On arrival at the Preston’s McDonalds around 9.45am there were only three eager faces showing in the frosty conditions – Bazza, Robyn and Ray. Because of the cold conditions, it was decided to go inside and have a cup of coffee while waiting for the other Z Car Club members.
Half way through the cup of coffee, something magical happened. Z Car members and guests started pouring into McDonalds from all directions. As this was thought to be a somewhat “low profile” tour the response was rather jaw dropping. In the space of twenty minutes, twenty three members (and guests) and sixteen vehicles had descended on Maccas.
All Z car categories were represented – from 240Zs through to 370Zs. There was even a very rare Austin Healey 3000 amongst the mix. As the McDonalds tables were cemented to the floor and could only accommodate up to six people, members had to form their own groupings.
There was no rush, as the second point of call was the Camden Historical Museum which didn’t open until 11.00am. Members ordered light breakfasts or coffee, and, as some of the members hadn’t attended some of the excursions for a while – there was some catching up to do.
Around 10.40 am it was decided to head for the Camden Museum. The most direct route was via the Camden Valley Way. This involved leaving McDonalds through the service station next door; turning left and doing 180 degrees turn at the first roundabout.
The lights at the Camden Valley Way intersection took a while to change and because of the narrow road, traffic trying to turn left was banked up behind those wanting to turn right. However, finally enroute on the Camden Valley Way, Ray had to “surge a tad” to get ahead of the group as he was supposed to be leading the convoy. Glancing in his rear view mirror, all Ray could see was Vanessa and Darko and no convoy. Apparently some red lights had caused a dislocation of the convoy. With nowhere to pull over, it was necessary to keep travelling at a reduced speed while waiting for the convoy to catch up.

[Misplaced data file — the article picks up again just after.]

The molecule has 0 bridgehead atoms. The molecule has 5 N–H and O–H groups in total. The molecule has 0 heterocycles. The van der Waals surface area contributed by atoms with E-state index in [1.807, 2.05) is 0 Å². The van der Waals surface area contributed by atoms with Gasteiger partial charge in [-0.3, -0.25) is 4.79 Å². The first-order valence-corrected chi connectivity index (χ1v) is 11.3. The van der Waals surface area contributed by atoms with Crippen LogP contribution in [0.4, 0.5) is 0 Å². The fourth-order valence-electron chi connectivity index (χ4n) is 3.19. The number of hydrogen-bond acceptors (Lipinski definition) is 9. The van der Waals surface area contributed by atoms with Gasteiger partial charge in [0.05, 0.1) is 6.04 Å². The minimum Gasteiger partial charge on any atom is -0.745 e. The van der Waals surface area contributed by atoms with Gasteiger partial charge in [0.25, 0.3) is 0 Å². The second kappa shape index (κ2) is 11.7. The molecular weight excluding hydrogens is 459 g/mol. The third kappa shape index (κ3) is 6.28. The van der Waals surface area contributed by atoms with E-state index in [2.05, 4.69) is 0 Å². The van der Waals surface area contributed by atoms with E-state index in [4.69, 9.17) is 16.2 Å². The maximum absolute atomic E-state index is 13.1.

Finally, as the outskirts of Camden were reached there was room to pull over to allow the convoy to catch up. Robyn rang Craig to check his location and everyone was heading in the right direction along the Camden Valley Way. After a few minutes, the rest of the members caught up and the convoy drove into Camden. Parking was available behind the Camden Library or in the streets outside. Fortunately, parking was plentiful at this time of the morning.
The Z Car group entered the Camden Historical Museum (no admission charge) and was impressed at the quality of the exhibits. The museum had been progressively updated, and those that hadn’t visited for some time were pleasantly surprised at the changes. Exhibits included memorabilia from the Great War, antiquated devices such as a pedal driven dentist drill, very old telephones and wind up gramophones. There were also old currency notes, carpentry tools and a host of interesting memorabilia. To study everything in detail can take up to two hours.
As such, the members were running a little late for lunch at the Camden Hotel. Thank goodness a table had been booked – the Camden Hotel was packed out, with large numbers of people looking for empty tables. The Z Car group occupied two large tables and everyone was accommodated comfortably. Meals were reasonably priced (lunchtime main course specials were $10 – $15) and of good quality. Wines tended to be a little expensive depending on what was selected.
It had proven to be a very interesting and enjoyable day. The excursion had an excellent attendance and the friendship and involvement of those who attended made the day a complete success.